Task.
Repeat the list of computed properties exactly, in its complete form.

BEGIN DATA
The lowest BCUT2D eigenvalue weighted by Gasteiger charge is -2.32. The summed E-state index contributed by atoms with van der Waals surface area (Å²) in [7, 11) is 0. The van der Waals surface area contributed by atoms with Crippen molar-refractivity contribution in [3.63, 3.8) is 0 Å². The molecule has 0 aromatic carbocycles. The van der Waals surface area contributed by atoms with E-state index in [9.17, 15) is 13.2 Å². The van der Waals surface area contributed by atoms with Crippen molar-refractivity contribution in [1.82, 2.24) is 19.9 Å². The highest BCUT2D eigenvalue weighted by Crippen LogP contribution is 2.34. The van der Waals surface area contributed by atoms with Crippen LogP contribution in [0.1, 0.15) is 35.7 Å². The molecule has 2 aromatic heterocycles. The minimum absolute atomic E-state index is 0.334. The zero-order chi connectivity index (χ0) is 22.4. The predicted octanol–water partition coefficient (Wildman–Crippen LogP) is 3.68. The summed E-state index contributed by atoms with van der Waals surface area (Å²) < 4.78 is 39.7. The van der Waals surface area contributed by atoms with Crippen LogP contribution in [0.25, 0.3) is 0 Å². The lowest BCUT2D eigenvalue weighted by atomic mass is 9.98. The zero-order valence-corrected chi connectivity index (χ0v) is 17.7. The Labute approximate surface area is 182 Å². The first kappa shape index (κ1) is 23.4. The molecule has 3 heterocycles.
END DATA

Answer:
The lowest BCUT2D eigenvalue weighted by Gasteiger charge is -2.32. The summed E-state index contributed by atoms with van der Waals surface area (Å²) in [7, 11) is 0. The van der Waals surface area contributed by atoms with Crippen molar-refractivity contribution in [3.63, 3.8) is 0 Å². The molecule has 0 aromatic carbocycles. The van der Waals surface area contributed by atoms with E-state index in [9.17, 15) is 13.2 Å². The van der Waals surface area contributed by atoms with Crippen molar-refractivity contribution in [1.82, 2.24) is 19.9 Å². The highest BCUT2D eigenvalue weighted by Crippen LogP contribution is 2.34. The van der Waals surface area contributed by atoms with Crippen LogP contribution in [0.1, 0.15) is 35.7 Å². The molecule has 2 aromatic heterocycles. The minimum absolute atomic E-state index is 0.334. The zero-order chi connectivity index (χ0) is 22.4. The predicted octanol–water partition coefficient (Wildman–Crippen LogP) is 3.68. The summed E-state index contributed by atoms with van der Waals surface area (Å²) < 4.78 is 39.7. The van der Waals surface area contributed by atoms with Crippen LogP contribution in [0.25, 0.3) is 0 Å². The lowest BCUT2D eigenvalue weighted by atomic mass is 9.98. The zero-order valence-corrected chi connectivity index (χ0v) is 17.7. The Labute approximate surface area is 182 Å². The first kappa shape index (κ1) is 23.4. The molecule has 3 heterocycles.